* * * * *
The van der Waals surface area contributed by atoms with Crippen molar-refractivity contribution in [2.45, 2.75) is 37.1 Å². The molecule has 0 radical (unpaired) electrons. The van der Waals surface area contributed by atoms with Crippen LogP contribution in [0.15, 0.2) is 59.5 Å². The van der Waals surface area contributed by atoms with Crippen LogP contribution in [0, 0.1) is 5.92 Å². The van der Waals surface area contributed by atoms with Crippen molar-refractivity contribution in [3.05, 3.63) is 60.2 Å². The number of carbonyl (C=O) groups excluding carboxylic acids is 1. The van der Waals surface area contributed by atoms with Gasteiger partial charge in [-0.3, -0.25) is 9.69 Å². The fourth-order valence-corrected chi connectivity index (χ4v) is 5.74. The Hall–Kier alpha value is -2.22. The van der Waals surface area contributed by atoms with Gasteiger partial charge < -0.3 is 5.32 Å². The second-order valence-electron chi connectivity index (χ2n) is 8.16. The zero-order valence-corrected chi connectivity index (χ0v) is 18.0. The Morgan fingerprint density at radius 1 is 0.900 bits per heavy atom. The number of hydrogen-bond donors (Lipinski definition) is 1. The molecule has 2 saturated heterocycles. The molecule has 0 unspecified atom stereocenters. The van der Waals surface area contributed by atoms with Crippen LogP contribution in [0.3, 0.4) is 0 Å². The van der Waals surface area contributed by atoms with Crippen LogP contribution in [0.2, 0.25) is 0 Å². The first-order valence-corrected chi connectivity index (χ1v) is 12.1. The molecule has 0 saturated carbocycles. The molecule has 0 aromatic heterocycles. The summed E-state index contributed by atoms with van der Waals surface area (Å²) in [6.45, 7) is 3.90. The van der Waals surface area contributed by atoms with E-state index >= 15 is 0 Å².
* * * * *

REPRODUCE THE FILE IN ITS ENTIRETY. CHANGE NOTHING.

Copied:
The van der Waals surface area contributed by atoms with Crippen molar-refractivity contribution in [2.45, 2.75) is 37.1 Å². The molecule has 0 radical (unpaired) electrons. The van der Waals surface area contributed by atoms with Crippen LogP contribution in [0.15, 0.2) is 59.5 Å². The van der Waals surface area contributed by atoms with Crippen LogP contribution in [0, 0.1) is 5.92 Å². The van der Waals surface area contributed by atoms with Crippen molar-refractivity contribution in [3.05, 3.63) is 60.2 Å². The number of carbonyl (C=O) groups excluding carboxylic acids is 1. The van der Waals surface area contributed by atoms with Gasteiger partial charge in [-0.3, -0.25) is 9.69 Å². The fourth-order valence-corrected chi connectivity index (χ4v) is 5.74. The Hall–Kier alpha value is -2.22. The van der Waals surface area contributed by atoms with Gasteiger partial charge < -0.3 is 5.32 Å². The second-order valence-electron chi connectivity index (χ2n) is 8.16. The zero-order valence-corrected chi connectivity index (χ0v) is 18.0. The Morgan fingerprint density at radius 1 is 0.900 bits per heavy atom. The number of hydrogen-bond donors (Lipinski definition) is 1. The molecule has 2 saturated heterocycles. The molecule has 0 unspecified atom stereocenters. The van der Waals surface area contributed by atoms with Crippen LogP contribution in [0.3, 0.4) is 0 Å². The van der Waals surface area contributed by atoms with Crippen LogP contribution in [0.2, 0.25) is 0 Å². The first-order valence-corrected chi connectivity index (χ1v) is 12.1. The molecule has 0 saturated carbocycles. The molecule has 0 aromatic heterocycles. The summed E-state index contributed by atoms with van der Waals surface area (Å²) in [6.45, 7) is 3.90. The van der Waals surface area contributed by atoms with E-state index >= 15 is 0 Å².